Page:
20A: Transfemoral Amputation | O&P Virtual Library
Energy cost of walking in transfemoral amputees: Comparison between Marlo Anatomical Socket and Ischial Containment Socket
Custom Prosthesis Abroad, Above & Below Knee …
The friction-brake stance control (safety) knee is probably the second most frequently utilized component. Because there is very little increase in cost or weight and reliability has been good, many clinicians feel that the enhanced knee stability justifies this approach, particularly for the novice amputee. Missteps causing up to 15 degrees of knee flexion will not result in knee buckle, which makes gait training less difficult for the patient and therapist. The major drawback to this knee is that the limb must be non-weight bearing for knee flexion to occur. Although this generally presents no problem during swing phase, some patients have difficulty in mastering the weight shift necessary for sitting. It should be noted that use of such knee mechanisms bilaterally must be avoided. Since it is impossible for the amputee to simultaneously unload both artificial limbs, sitting with two stance control knees becomes nearly impossible.
Other than the exception discussed above, knee mechanisms are selected by the same criteria as for transfemoral (above-knee) amputees. The single-axis (constant-friction) knee remains the most widely utilized due to its light weight, low cost, and excellent durability. Friction resistance is often eliminated to ensure that the knee reaches full extension as quickly as possible. A strong knee extension bias enhances this goal and offers the patient the most stable biomechanics possible with this mechanism. Although the single-axis type was proposed as the knee of choice for the Canadian hip disarticulation design, more sophisticated mechanisms have proved their value and are gradually becoming more common.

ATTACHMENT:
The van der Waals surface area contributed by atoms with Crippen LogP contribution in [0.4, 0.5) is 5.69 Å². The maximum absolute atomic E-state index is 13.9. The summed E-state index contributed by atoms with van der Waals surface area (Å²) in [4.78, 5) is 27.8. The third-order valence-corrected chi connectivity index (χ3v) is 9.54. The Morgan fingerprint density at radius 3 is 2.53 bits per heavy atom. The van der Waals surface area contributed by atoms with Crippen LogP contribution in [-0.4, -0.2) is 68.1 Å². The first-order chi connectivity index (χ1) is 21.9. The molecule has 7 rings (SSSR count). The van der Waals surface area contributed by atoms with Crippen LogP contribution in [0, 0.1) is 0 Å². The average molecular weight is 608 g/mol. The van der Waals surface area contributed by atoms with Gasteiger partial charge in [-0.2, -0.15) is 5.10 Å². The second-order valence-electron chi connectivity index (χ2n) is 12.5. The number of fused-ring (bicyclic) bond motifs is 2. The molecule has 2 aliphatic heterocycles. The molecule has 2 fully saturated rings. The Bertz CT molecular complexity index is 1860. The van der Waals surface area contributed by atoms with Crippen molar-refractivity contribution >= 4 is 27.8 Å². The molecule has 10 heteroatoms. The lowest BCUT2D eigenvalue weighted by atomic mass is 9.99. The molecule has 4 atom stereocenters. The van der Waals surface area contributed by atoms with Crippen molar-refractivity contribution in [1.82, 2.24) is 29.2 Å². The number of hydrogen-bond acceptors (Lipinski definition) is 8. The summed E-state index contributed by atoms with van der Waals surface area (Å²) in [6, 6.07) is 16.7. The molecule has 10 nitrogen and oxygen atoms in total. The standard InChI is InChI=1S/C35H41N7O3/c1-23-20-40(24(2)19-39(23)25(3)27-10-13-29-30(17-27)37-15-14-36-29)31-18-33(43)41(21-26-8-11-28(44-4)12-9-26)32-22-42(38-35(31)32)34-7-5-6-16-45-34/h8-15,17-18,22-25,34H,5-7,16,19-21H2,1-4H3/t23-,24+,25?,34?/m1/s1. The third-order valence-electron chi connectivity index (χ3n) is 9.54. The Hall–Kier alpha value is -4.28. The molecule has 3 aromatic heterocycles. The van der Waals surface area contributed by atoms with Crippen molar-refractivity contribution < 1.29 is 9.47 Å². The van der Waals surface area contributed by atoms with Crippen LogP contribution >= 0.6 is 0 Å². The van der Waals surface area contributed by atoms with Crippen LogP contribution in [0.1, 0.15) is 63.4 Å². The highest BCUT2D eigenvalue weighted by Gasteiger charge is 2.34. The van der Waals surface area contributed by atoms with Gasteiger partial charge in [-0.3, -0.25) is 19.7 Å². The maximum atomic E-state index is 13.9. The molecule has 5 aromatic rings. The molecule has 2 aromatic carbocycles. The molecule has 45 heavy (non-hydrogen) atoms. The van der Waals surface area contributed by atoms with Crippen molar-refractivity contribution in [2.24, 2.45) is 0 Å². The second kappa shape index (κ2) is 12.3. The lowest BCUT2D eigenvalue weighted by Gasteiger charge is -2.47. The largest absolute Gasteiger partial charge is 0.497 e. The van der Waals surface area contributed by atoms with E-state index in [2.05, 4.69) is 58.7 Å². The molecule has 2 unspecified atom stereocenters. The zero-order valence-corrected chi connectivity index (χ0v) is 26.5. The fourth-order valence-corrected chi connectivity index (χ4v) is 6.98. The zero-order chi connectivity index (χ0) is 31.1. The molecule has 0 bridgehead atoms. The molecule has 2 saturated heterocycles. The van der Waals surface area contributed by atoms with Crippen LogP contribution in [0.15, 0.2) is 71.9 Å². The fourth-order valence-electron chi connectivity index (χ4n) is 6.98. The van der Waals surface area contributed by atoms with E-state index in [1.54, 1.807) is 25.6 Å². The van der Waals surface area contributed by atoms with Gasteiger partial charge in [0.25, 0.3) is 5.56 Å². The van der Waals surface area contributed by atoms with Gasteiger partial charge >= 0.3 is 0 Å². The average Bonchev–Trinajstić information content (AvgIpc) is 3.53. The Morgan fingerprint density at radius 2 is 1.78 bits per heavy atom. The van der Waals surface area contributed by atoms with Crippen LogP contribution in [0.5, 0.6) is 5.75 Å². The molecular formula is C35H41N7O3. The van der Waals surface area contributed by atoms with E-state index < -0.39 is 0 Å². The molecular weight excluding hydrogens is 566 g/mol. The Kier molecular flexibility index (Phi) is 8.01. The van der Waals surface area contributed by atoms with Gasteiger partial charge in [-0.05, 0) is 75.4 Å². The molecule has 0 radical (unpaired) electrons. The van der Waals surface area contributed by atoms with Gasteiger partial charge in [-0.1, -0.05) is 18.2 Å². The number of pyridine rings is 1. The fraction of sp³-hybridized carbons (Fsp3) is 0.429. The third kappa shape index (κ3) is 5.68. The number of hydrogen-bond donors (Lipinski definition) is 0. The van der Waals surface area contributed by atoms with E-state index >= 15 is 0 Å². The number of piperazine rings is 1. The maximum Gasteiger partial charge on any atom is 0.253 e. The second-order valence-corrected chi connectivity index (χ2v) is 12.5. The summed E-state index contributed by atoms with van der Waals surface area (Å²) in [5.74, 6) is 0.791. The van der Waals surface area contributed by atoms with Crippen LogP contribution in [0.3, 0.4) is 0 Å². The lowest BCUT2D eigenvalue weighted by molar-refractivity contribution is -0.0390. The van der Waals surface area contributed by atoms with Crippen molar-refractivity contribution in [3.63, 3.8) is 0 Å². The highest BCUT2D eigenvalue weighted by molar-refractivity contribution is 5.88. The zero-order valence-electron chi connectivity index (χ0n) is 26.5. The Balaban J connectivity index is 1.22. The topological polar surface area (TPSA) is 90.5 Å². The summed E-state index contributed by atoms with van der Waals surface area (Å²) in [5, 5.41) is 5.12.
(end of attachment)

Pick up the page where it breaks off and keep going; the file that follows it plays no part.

Hip Disarticulation Prosthesis at Award Prosthetics
Although wearing a transpelvic or hip disarticulation prosthesis may be cumbersome, when fitted within a few weeks of amputation, the initial acceptance rate appears to be similar to that for transfemoral amputation. Immediate postoperative fitting is technically feasible but rarely performed today. Long-term wearing rates increase significantly when sockets are comfortable, flexible, and carefully aligned. In view of the magnitude of loss at this level, application of newer, sophisticated joint and foot mechanisms is often helpful. Every case requires review on its own merits; careful attention to socket design, components, and alignment ultimately determines the effectiveness of the prosthesis.
The most important part of any prosthesis is the socket, which provides the man-machine interface. During the initial assessment of the amputee, examination of postoperative radiographs and careful palpation of the pelvis are recommended. Some amputees present as "hip disarticulation" when they have a short femoral segment remaining or as "transpelvic" when part of the ilium, sacrum, or ischium remains. Unanticipated bony remnants can become a puzzling source of discomfort. On the other hand, they may sometimes be utilized to assist suspension or rotary control or to provide partial weight-bearing surfaces. Due to the success of ischial containment transfemoral sockets, the importance of precise contours at the ischium and ascending ramus is now more widely recognized. The same principles can readily be applied to hip disarticulation sockets to increase both comfort and control (Fig 21B-11.).
Lower Extremity Prosthetics - The London Prosthetic Centre
MSAC - Medical Services Advisory Committee
POA - Prosthetic & Orthotic Associates
Prosthesis - Wikipedia
Amputations - Trauma - Orthobullets
Scott Sabolich Prosthetics & Research » About Us
A person's prosthesis should be designed and assembled according to the patient's appearance and functional needs
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